MCB Bank key metrics versus peers

However, MCB has lagged behind in its digital efforts – with a high reliance on branch banking fees among our covered names (21% vs 15% for peers). MCB’s expenditure on Information technology stands at c8% of core expenses (vs c10% for HBL, UBL and BAFL). This reflects in its app rating on Google Play (a score of 2.4 vs over 4 for peers).

MCB's digital positioning versus peers

Easypaisa could be a strong addition to MCB’s portfolio

We think Easypaisa is the primary opportunity that MCB is eyeing through the potential acquisition of Telenor Microfinance Bank. Easypaisa has a strong mobile application, a widespread agents network, a strong customer base, Ant Group as a partner and is a popular brand.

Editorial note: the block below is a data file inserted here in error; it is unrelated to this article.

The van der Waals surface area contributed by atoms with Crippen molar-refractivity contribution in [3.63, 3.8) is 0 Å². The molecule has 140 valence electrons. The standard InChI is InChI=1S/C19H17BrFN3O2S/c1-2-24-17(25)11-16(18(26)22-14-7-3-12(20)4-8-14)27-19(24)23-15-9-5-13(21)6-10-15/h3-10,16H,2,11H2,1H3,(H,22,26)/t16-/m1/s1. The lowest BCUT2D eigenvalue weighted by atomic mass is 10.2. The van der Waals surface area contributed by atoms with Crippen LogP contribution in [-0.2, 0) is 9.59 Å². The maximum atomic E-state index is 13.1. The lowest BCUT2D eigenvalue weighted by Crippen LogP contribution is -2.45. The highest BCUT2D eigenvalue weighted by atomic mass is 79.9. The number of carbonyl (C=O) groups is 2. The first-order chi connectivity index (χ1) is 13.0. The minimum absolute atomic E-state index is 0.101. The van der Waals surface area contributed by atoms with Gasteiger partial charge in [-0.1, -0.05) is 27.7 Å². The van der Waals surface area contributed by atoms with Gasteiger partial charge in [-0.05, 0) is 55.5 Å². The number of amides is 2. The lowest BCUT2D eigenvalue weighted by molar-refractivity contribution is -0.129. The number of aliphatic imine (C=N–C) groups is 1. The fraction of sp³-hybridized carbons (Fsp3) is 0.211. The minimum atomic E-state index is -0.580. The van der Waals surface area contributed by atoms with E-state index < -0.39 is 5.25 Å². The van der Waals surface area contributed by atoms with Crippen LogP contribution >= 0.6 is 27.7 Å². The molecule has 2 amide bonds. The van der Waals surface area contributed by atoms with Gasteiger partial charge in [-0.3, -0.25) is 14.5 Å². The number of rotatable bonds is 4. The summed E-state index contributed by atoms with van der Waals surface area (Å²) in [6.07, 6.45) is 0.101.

MCB can capitalise on Easypaisa’s strengths on various fronts including completing its retail franchise. It could also give MCB’s shareholders exposure to the high-growth mobile money industry along with MCB’s current profitable and sustainable business. That said, we do not expect much product portfolio expansion under Easypaisa (eg. digital lending, insurance) as a result of this acquisition.

How the transaction could impact MCB’s consolidated financials

While we think that the acquisition of Easypaisa can provide MCB with exposure to the high-growth mobile money segment, there could be some negative impact on the company’s consolidated financials as Telenor Microfinance Bank is a heavily loss-making business. We have done some calculations on how MCB’s consolidated ratios would look post acquisition, and we conclude the following: